Companies back ‘black lives matter’ campaign2 min read . Updated: 03 Jun 2020, 12:50 AM IST
Nike and Reebok have released compelling video campaigns urging people to stand up against racism and violence
Twitter’s blue bird turned a sombre black. YouTube and Google Search home pages reflect their solidarity with protesting blacks in the US.
Nike and Reebok have released compelling video campaigns urging people to stand up against racism and violence.
The world over, top brands like Netflix, Google, Twitter, Citigroup, Nike and Reebok have taken a bold stand supporting the Black Lives Matter human rights campaign that has intensified after the death of George Floyd at the hands of the police in the US.
Yet, their campaigns are never replicated in India where these brands are equally popular.
The reasons, say experts, could be rooted in Indian culture.
“Being woke (aware of social injustices) works in more developed economies beautifully where most people have climbed up the need hierarchy and are at the ‘self-actualization’ stage. Therefore, campaigns such as #BlackLivesMatter get absorbed, adapted and adopted by brands and companies. The brands that take a stand on this will be respected for the backbone they have developed and shown. Consumers thereby tend to support these brands more," said Harish Bijoor, brand strategy specialist and founder, Harish Bijoor Consults Inc.
In India, by contrast, if a brand takes a social stand the market gets divided into two and the larger market segment opposes the stand. “In my opinion, woke is niche in India and mainstream in US," he added. Brands in India walk on eggshells, fearing legal battles or social media backlash for taking a stand on any issue. Even personal opinions expressed by brand ambassadors can unleash public fury on the brand.
Snapdeal ambassador Aamir Khan’s comment on increasing intolerance in India led to a social media backlash, with users uninstalling the Snapdeal app, forcing it to end its association with the Bollywood actor.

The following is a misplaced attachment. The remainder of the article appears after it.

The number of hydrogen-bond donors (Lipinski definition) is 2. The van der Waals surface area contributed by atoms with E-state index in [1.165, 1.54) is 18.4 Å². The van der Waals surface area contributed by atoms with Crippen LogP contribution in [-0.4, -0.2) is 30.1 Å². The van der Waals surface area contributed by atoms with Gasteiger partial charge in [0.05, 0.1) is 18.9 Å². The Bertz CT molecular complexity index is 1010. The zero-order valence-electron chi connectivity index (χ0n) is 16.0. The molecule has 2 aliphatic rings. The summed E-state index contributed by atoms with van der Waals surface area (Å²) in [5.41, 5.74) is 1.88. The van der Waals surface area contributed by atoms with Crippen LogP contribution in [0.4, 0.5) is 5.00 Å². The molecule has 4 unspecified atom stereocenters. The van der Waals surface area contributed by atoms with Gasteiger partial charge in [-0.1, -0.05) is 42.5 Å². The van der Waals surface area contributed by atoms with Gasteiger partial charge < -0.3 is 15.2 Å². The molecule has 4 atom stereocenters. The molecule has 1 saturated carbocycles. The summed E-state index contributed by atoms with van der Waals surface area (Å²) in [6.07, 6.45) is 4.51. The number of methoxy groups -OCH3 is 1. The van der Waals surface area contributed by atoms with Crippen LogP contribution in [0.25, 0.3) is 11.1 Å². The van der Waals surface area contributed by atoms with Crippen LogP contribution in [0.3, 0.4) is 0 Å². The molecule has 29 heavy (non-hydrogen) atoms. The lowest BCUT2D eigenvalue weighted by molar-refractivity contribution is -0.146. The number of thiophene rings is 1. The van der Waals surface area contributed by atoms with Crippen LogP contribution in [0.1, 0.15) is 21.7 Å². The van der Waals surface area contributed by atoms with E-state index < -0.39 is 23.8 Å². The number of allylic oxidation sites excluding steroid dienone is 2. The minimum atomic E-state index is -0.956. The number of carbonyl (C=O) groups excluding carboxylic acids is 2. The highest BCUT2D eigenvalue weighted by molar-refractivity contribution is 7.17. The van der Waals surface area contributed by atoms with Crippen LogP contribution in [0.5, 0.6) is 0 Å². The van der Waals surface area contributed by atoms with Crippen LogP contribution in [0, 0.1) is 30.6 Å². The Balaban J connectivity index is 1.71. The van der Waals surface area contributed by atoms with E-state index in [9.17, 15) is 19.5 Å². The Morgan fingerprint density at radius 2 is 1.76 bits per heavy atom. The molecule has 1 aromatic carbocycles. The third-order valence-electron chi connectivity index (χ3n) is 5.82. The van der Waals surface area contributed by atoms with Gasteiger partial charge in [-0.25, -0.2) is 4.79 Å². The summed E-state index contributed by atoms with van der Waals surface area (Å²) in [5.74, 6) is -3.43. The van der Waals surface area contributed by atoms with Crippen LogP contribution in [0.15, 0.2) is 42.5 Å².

Jitender Dabas, chief operating officer, McCann Worldgroup India, said brands are a part of a larger culture and their reaction depends on the culture of the country they operate in.
“Indian brands react in the way our society behaves, which is largely non-confrontational. Our brands are less confrontational and subtle when it comes to social messaging, but they have taken a stand on social issues such as Hindu-Muslim unity," he said.
Dabas gave the examples of Surf Excel detergent soap (‘Share the Load’ on gender equality), Red Label tea (Taste of Togetherness campaign on social inclusivity) and Zomato, which took a strong pro-diversity stand after a customer refused to accept an order from a Muslim delivery man.
“Today consumers buy distinguished than differentiated brands that stand for certain values. These brands draw a large part of their equity because of their stand on social issues," Dabas added.
Distinguished brands are those that take a stand on social issues while differentiated brands are those which only offer functional benefits of a product or service.